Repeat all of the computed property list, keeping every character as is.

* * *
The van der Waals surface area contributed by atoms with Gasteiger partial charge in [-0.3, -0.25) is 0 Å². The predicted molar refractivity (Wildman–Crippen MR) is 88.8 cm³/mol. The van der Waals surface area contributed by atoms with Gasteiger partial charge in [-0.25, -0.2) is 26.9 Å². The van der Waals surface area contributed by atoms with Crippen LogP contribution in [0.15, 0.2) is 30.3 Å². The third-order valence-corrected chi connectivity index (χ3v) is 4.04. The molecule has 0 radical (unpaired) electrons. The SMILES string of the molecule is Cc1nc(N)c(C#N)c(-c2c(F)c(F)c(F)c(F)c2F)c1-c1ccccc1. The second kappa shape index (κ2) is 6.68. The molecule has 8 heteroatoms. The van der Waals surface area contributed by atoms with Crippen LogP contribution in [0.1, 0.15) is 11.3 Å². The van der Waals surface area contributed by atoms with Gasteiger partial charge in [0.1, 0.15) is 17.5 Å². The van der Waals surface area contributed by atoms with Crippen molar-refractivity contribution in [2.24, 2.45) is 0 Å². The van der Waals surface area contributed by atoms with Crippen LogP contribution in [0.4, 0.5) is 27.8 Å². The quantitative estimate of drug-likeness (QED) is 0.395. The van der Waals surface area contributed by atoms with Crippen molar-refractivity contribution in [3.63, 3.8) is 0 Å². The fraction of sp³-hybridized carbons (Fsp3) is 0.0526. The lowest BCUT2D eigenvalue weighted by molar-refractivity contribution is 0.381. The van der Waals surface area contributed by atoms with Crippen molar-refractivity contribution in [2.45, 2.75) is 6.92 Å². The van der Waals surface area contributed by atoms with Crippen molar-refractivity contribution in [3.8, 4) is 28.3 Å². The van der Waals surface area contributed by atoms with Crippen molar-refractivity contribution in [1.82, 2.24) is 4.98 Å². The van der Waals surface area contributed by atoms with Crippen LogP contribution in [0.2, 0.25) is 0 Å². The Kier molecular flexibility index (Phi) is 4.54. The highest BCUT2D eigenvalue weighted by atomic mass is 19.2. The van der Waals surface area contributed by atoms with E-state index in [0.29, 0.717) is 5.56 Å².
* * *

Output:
The van der Waals surface area contributed by atoms with Gasteiger partial charge in [-0.3, -0.25) is 0 Å². The predicted molar refractivity (Wildman–Crippen MR) is 88.8 cm³/mol. The van der Waals surface area contributed by atoms with Gasteiger partial charge in [-0.25, -0.2) is 26.9 Å². The van der Waals surface area contributed by atoms with Crippen LogP contribution in [0.15, 0.2) is 30.3 Å². The third-order valence-corrected chi connectivity index (χ3v) is 4.04. The molecule has 0 radical (unpaired) electrons. The SMILES string of the molecule is Cc1nc(N)c(C#N)c(-c2c(F)c(F)c(F)c(F)c2F)c1-c1ccccc1. The second kappa shape index (κ2) is 6.68. The molecule has 8 heteroatoms. The van der Waals surface area contributed by atoms with Crippen LogP contribution in [0.1, 0.15) is 11.3 Å². The van der Waals surface area contributed by atoms with Gasteiger partial charge in [0.1, 0.15) is 17.5 Å². The van der Waals surface area contributed by atoms with Crippen molar-refractivity contribution in [2.24, 2.45) is 0 Å². The van der Waals surface area contributed by atoms with Crippen LogP contribution in [0.4, 0.5) is 27.8 Å². The quantitative estimate of drug-likeness (QED) is 0.395. The van der Waals surface area contributed by atoms with Crippen molar-refractivity contribution in [3.63, 3.8) is 0 Å². The fraction of sp³-hybridized carbons (Fsp3) is 0.0526. The lowest BCUT2D eigenvalue weighted by molar-refractivity contribution is 0.381. The van der Waals surface area contributed by atoms with Crippen molar-refractivity contribution in [2.45, 2.75) is 6.92 Å². The van der Waals surface area contributed by atoms with Crippen molar-refractivity contribution in [3.8, 4) is 28.3 Å². The van der Waals surface area contributed by atoms with Crippen molar-refractivity contribution in [1.82, 2.24) is 4.98 Å². The van der Waals surface area contributed by atoms with Crippen LogP contribution in [0.2, 0.25) is 0 Å². The Kier molecular flexibility index (Phi) is 4.54. The highest BCUT2D eigenvalue weighted by atomic mass is 19.2. The van der Waals surface area contributed by atoms with E-state index in [0.29, 0.717) is 5.56 Å².